Saturday, October 4, 2008
Chandra Muzaffar: ABOLISH ISA !
Laws alone, whether punitive or preventive, cannot combat communalism. This is a pertinent point to make in view of the recent detention under the ISA of three individuals who were connected in one way or another with situations and circumstances which had communal overtones. From past examples we know that individuals who have been detained under the ISA for “causing ethnic and religious tensions” have seldom changed their positions or attitudes on ethnic issues after their release. Similarly, the law has not been able to prevent the outbreak of ethnic riots such as ‘May 13th’ or the Kampong Medan incident in 2001.
If we have succeeded in maintaining a certain degree of inter-ethnic peace over the years it is not because of the ISA per se. Political power sharing, some scope for dissent, economic growth with equity, a workable public delivery system, and acceptance of religious and cultural diversity have been far more important factors. Rather than apply the ISA, it is the underlying causes of ethnic unhappiness that we should address.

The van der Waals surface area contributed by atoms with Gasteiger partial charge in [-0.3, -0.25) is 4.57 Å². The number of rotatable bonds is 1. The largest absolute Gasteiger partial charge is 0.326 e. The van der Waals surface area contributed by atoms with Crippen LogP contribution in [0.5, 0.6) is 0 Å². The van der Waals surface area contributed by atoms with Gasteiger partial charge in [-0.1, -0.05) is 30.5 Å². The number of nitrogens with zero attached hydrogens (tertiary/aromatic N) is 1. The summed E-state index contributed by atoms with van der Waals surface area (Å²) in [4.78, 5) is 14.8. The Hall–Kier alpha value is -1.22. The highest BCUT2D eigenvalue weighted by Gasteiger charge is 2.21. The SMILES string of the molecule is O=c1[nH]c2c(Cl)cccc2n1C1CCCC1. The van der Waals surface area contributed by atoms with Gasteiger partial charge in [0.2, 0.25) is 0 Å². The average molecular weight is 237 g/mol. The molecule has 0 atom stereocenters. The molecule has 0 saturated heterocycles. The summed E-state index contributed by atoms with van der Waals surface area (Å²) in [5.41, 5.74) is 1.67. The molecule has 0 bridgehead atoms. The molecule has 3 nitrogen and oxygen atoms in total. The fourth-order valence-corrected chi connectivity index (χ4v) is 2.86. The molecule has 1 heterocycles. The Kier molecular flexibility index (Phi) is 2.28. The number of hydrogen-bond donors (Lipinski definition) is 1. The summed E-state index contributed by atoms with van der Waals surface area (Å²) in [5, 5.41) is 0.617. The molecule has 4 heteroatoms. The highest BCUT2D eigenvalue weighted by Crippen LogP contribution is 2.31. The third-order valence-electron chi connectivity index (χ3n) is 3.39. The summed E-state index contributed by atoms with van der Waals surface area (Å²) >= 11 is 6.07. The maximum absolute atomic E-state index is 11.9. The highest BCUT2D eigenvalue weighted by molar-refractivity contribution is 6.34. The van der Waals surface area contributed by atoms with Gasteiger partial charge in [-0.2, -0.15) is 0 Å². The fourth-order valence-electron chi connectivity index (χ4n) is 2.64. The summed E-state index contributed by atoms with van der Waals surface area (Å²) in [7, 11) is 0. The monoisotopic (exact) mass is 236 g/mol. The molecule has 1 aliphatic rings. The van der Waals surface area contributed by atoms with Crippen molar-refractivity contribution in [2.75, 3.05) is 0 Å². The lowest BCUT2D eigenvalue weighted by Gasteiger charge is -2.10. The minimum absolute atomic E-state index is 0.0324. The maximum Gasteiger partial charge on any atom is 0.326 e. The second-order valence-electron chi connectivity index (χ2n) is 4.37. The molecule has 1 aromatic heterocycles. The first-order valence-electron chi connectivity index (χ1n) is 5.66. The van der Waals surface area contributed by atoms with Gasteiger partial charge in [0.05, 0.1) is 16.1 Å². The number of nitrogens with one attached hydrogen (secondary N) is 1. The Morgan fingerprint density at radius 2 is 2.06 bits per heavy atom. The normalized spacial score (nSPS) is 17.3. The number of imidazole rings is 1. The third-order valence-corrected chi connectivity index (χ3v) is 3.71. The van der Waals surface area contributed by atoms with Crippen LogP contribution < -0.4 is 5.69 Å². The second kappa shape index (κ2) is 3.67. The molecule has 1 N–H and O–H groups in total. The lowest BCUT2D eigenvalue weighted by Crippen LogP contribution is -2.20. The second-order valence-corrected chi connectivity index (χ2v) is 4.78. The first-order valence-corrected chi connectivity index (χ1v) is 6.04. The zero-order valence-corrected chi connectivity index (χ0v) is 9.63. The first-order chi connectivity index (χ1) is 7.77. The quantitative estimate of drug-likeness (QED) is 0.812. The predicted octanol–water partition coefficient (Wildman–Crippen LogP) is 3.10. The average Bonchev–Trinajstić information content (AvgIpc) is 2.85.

In any case, the ISA, whatever its purported goals, is an unjust law. Since I entered public life in the early seventies, I have consistently advocated its abolition. It denies a human being a fundamental human right: the right to a fair trial. It bestows unfettered powers upon the Executive. It is a law which in its application has been abused right from the outset. If the ISA was meant to fight communist terrorists when it was re-enacted in 1960, how does one explain the detention of the late Burhannuddin al-Helmi or the late Abdul Aziz Ishak during the Tunku’s administration?
It is encouraging to see that more and more people are now coming out against the ISA. When Anwar was arrested under the ISA in 1998, many ordinary Malays for the first time began to oppose the ISA. After Hindraf leaders were incarcerated under the ISA, a significant segment of the Indian community has started to criticize the law. The brief detention of a Chinese journalist who had merely reported a communal speech by a Malay politician that had hurt the Chinese has now triggered widespread condemnation of the ISA within the community. These episodes show how powerful the ethnic emotion is in our country and how intimately linked it is to human rights issues.
It is important to sustain the present momentum against the ISA. We should continue to campaign not only for the release of all those who are now in detention in Kamunting but also for the abolition of the law before it attains its fiftieth birthday!
(Part of Media Statement on October 3, 2008)
Professor Chandra Muzaffar is a political scientist who has authored a number of books on Malaysian politics and society. He is also the president of JUST.